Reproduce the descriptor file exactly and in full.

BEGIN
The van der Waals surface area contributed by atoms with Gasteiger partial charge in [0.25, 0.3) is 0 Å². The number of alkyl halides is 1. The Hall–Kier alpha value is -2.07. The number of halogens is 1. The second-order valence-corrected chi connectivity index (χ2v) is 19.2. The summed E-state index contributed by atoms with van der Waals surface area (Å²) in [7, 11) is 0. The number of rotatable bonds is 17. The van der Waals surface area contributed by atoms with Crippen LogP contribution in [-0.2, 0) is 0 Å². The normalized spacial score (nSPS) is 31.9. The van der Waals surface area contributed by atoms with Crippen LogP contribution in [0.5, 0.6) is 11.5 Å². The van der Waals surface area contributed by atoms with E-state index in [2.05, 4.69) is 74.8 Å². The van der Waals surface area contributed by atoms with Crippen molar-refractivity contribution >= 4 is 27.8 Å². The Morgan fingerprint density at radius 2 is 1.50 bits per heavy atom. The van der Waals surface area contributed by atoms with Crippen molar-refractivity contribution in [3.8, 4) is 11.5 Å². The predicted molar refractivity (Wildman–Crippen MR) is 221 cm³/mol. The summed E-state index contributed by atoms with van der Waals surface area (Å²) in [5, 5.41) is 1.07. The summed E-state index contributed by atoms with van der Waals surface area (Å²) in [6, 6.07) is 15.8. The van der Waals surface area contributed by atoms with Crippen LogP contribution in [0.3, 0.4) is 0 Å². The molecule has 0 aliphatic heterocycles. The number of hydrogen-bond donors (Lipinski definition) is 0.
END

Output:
The van der Waals surface area contributed by atoms with Gasteiger partial charge in [0.25, 0.3) is 0 Å². The number of alkyl halides is 1. The Hall–Kier alpha value is -2.07. The number of halogens is 1. The second-order valence-corrected chi connectivity index (χ2v) is 19.2. The summed E-state index contributed by atoms with van der Waals surface area (Å²) in [7, 11) is 0. The number of rotatable bonds is 17. The van der Waals surface area contributed by atoms with Crippen LogP contribution in [-0.2, 0) is 0 Å². The normalized spacial score (nSPS) is 31.9. The van der Waals surface area contributed by atoms with Crippen LogP contribution in [0.5, 0.6) is 11.5 Å². The van der Waals surface area contributed by atoms with E-state index in [2.05, 4.69) is 74.8 Å². The van der Waals surface area contributed by atoms with Crippen molar-refractivity contribution >= 4 is 27.8 Å². The Morgan fingerprint density at radius 2 is 1.50 bits per heavy atom. The van der Waals surface area contributed by atoms with Crippen molar-refractivity contribution in [3.8, 4) is 11.5 Å². The predicted molar refractivity (Wildman–Crippen MR) is 221 cm³/mol. The summed E-state index contributed by atoms with van der Waals surface area (Å²) in [5, 5.41) is 1.07. The summed E-state index contributed by atoms with van der Waals surface area (Å²) in [6, 6.07) is 15.8. The van der Waals surface area contributed by atoms with Crippen LogP contribution in [0.3, 0.4) is 0 Å². The molecule has 0 aliphatic heterocycles. The number of hydrogen-bond donors (Lipinski definition) is 0.